Is it possible to not be black enough? If so, who is creating this scale on which blackness is measured, I would like to speak to this mysterious presence. I am a black woman who more often than not is labeled “not black enough”. I was born and raised in West Philadelphia, this is considered one of the more urban destitute areas of the city of Philadelphia. However, I did not attend a school in this region, I attended a catholic school in the predominantly white township nearby. To me this seemed a totally acceptable thing, I was never informed of a rule that says if I truly want to be recognized as black by my black peers, I have to play a certain part. I have to look the part, sound the part, and represent the stereotype in all areas of my life.
Just the other day I was a having a conversation with a gentleman on my college campus, this gentleman was black. I didn’t even get a chance to complete my first sentence before he asked, “Where are you from again?” I knew exactly what was coming next. I have been asked this question countless times before in the same manner not to know where this repetitive conversation was headed. I replied, “West Philly.” He couldn’t believe it. It was impossible for anyone to come out of West Philly and sound the way I do, it was just unthinkable for a young woman to carry herself in a manner that did not conform to the the stereotype. He then proceeded to tell me I was, “way too white to be from the hood.” And just like that my black card was revoked. In an instant I wasn’t black enough for him, I was no longer a proud member of the now apparently very exclusive “black enough” club. Never mind the fact that my skin is just as black if not blacker than his. Never mind the fact that I struggle the same way he does to overcome stereotypes and discrimination on a daily basis.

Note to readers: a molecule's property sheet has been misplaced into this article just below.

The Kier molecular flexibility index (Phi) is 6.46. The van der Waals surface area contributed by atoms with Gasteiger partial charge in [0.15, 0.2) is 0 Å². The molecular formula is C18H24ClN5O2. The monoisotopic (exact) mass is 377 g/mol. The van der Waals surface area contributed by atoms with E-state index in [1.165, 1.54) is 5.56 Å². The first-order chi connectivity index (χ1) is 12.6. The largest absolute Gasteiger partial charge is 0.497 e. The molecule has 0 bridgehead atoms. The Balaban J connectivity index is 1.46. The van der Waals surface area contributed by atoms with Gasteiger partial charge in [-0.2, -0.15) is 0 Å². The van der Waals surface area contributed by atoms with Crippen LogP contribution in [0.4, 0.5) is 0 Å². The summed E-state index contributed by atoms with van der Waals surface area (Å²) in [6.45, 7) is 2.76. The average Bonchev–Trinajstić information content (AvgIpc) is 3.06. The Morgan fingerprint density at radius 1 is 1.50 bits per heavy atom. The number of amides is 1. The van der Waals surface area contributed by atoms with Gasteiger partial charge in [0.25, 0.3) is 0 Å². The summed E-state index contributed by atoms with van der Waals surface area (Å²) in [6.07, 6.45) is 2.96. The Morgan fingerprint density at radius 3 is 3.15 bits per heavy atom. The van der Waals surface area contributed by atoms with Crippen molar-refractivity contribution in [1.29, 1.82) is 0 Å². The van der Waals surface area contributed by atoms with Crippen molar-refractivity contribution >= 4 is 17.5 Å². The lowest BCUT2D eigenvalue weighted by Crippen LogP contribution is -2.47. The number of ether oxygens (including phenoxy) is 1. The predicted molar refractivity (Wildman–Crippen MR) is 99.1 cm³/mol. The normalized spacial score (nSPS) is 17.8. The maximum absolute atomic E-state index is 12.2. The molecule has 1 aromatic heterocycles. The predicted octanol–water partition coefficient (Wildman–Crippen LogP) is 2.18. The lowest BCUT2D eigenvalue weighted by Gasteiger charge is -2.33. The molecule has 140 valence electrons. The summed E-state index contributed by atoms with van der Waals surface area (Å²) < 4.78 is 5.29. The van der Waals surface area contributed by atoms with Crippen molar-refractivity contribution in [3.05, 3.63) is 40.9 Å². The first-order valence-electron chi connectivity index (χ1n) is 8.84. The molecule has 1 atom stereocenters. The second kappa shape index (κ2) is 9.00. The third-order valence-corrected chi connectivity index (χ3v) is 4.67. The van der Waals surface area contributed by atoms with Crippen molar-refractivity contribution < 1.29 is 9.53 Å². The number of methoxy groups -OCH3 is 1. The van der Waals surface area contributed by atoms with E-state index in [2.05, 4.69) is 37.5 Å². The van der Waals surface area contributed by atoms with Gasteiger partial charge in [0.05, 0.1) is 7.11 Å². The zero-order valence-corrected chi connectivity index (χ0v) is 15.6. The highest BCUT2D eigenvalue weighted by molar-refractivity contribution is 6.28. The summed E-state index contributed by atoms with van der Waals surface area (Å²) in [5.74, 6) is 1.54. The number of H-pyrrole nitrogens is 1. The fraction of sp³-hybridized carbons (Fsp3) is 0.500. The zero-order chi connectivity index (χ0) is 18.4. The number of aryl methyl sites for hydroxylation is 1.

I also have a teacher who is all about getting back to the motherland, and very pro-black. I’m all for that, I think you should be proud of who you are and embrace your identity. But she too, on a daily basis tries to deprive me of my blackness. She has stated several times in class that black women who wear weaves are trying to abandon our blackness and embrace something we are not – white. She believes we are subconsciously ashamed of our black identity. Uh… no! That is so not the case. Some of us just like to add a little length now and then or perhaps we appreciate the ease a weave brings as opposed to dealing with our own hair.
I find it more than interesting how some black people are so self entitled and so righteously black themselves that they can tell their own brothers and sisters that they don’t fit the part. Being articulate does not make you LESS black, wearing weave does not make you LESS black. Black is black and you are who are, embrace it and hopefully others will follow suit.
Food for thought.
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